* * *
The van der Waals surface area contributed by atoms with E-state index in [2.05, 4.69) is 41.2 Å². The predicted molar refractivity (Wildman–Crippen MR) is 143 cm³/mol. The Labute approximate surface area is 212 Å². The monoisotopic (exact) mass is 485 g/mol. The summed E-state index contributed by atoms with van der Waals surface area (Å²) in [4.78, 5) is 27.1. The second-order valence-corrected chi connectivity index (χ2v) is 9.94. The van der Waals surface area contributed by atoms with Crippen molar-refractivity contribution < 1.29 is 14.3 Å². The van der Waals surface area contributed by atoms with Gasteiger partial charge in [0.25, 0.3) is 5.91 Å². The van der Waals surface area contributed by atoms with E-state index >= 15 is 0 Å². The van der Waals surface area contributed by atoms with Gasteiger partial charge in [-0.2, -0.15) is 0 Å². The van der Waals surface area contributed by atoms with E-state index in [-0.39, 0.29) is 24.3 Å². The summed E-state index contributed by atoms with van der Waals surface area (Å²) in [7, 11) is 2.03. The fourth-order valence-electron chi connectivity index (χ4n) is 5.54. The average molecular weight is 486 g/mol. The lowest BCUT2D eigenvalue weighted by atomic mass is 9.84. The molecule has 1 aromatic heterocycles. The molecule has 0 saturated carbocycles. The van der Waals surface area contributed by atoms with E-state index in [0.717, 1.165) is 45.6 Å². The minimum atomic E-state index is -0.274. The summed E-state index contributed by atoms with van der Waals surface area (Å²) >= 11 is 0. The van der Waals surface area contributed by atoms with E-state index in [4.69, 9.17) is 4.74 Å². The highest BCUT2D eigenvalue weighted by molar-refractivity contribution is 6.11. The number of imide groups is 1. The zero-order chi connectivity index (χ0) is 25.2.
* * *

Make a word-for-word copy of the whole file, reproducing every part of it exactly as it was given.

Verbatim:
The van der Waals surface area contributed by atoms with E-state index in [2.05, 4.69) is 41.2 Å². The predicted molar refractivity (Wildman–Crippen MR) is 143 cm³/mol. The Labute approximate surface area is 212 Å². The monoisotopic (exact) mass is 485 g/mol. The summed E-state index contributed by atoms with van der Waals surface area (Å²) in [4.78, 5) is 27.1. The second-order valence-corrected chi connectivity index (χ2v) is 9.94. The van der Waals surface area contributed by atoms with Crippen molar-refractivity contribution < 1.29 is 14.3 Å². The van der Waals surface area contributed by atoms with Gasteiger partial charge in [0.25, 0.3) is 5.91 Å². The van der Waals surface area contributed by atoms with E-state index >= 15 is 0 Å². The van der Waals surface area contributed by atoms with Gasteiger partial charge in [-0.2, -0.15) is 0 Å². The van der Waals surface area contributed by atoms with E-state index in [-0.39, 0.29) is 24.3 Å². The summed E-state index contributed by atoms with van der Waals surface area (Å²) in [7, 11) is 2.03. The fourth-order valence-electron chi connectivity index (χ4n) is 5.54. The average molecular weight is 486 g/mol. The lowest BCUT2D eigenvalue weighted by atomic mass is 9.84. The molecule has 1 aromatic heterocycles. The molecule has 0 saturated carbocycles. The van der Waals surface area contributed by atoms with E-state index in [0.717, 1.165) is 45.6 Å². The minimum atomic E-state index is -0.274. The summed E-state index contributed by atoms with van der Waals surface area (Å²) >= 11 is 0. The van der Waals surface area contributed by atoms with E-state index in [4.69, 9.17) is 4.74 Å². The highest BCUT2D eigenvalue weighted by molar-refractivity contribution is 6.11. The number of imide groups is 1. The zero-order chi connectivity index (χ0) is 25.2.